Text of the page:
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تاريخ التسجيل: Jun 2019
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افتراضي Ex-Rep. Chris Collins Pleads Guilty to Securities Fraud Charges

It was an opportunity that Representative Chris Collins, a Republican from Western New York, believed was too good to pass up. He was so confident of his investment in an Australian drug company that he hawked it to his children, his staffers, even other members of Congress.
“One of the things was, â€کWho in Congress have you talked with about Innate?’â€‌ Mr. Collins said of the company, Innate Immunotherapeutics, in a 2017 interview. “The bigger question would be: Who haven’t I talked to?â€‌
A version of that question became Mr. Collins’s undoing. He pleaded guilty on Tuesday to conspiracy to commit securities fraud and lying to federal investigators, and faced the expected guilty pleas by his son and the father of his son’s fiancأ©e later this week.
The charges revolved around Mr. Collins’s significant financial ties to Innate; he owned nearly 17 percent of the company’s total stock, making him one of the largest shareholders. He was also a member of its board of directors.

According to prosecutors, Mr. Collins, who was first elected in 2012, was at a congressional picnic in June 2017 when he learned, through a private company email, that Innate had failed a critical trial for its only product, a drug to cure multiple sclerosis. Immediately, Mr. Collins called his son, Cameron Collins, to encourage him to sell his shares before the test results became public, prosecutors said.
The congressman called his son several times in quick succession before they finally connected on the seventh try, according to call logs.
The tip helped Cameron Collins avoid more than $570,000 in losses when the company’s stock price later plummeted, prosecutors said.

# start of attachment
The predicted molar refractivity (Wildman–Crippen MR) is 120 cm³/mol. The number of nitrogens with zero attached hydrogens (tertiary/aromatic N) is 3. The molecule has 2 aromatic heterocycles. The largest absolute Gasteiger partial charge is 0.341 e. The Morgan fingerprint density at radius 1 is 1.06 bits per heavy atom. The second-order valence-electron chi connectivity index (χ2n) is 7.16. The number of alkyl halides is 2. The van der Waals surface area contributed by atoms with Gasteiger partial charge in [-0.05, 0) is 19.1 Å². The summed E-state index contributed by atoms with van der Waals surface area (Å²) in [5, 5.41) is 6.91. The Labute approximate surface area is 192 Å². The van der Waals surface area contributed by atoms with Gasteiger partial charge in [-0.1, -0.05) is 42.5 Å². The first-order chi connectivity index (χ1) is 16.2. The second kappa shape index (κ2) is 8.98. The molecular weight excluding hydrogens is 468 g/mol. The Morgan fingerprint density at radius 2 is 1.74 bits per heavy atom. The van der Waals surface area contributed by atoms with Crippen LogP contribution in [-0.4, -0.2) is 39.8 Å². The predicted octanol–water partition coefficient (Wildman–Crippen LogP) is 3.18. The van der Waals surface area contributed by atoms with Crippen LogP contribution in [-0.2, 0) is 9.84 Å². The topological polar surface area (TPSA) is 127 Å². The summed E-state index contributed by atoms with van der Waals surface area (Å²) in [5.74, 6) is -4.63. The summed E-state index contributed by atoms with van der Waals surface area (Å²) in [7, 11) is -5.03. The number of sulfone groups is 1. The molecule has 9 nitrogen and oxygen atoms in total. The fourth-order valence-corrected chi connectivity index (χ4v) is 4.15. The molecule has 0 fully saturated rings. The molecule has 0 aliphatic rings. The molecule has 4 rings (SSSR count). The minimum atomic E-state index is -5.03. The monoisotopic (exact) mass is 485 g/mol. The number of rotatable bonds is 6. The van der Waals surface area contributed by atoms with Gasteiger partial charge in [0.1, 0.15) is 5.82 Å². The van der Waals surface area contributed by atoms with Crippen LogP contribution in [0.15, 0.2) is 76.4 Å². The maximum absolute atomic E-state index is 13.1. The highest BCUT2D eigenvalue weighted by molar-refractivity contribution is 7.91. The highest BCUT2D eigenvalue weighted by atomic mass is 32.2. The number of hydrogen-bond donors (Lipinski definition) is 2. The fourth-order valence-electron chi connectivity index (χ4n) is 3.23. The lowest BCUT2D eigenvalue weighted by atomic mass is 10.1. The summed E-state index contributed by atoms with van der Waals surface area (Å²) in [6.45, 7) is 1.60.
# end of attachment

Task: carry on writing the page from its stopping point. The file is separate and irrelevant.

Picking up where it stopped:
Cameron Collins, as well as Stephen Zarsky, the father of Cameron Collins’s fiancأ©e, are expected to plead guilty on Thursday. Cameron Collins had advised Mr. Zarsky and his daughter to sell their shares, prosecutors said, and Mr. Zarsky also passed the tip to others.
The younger Mr. Collins’s fiancأ©e was not charged.
The congressman himself, who was ranked as one of the wealthiest members of Congress, was not accused of making any trades. But just the act of passing along information can, under some circumstances, constitute an insider-trading violation.

Mr. Collins is not the first elected official to face federal charges intertwined with a son. Last year, the former majority leader of the New York State Senate, Dean G. Skelos, was convicted of public corruption after prosecutors said he pressured business executives to pay his son about $300,000, through various no-show or low-show jobs. His son, Adam, was also convicted.
Mr. Skelos’s deputy, State Senator Thomas W. Libous, was separately accused of lying to federal authorities about the circumstances of his own son’s employment. He was convicted but the conviction was later vacated after his death; his son, Matthew Libous, was convicted of federal tax charges.
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الكلمات الدليلية (Tags - تاق )
charges, chris, collins, ex-rep., fraud, guilty, pleads, securities

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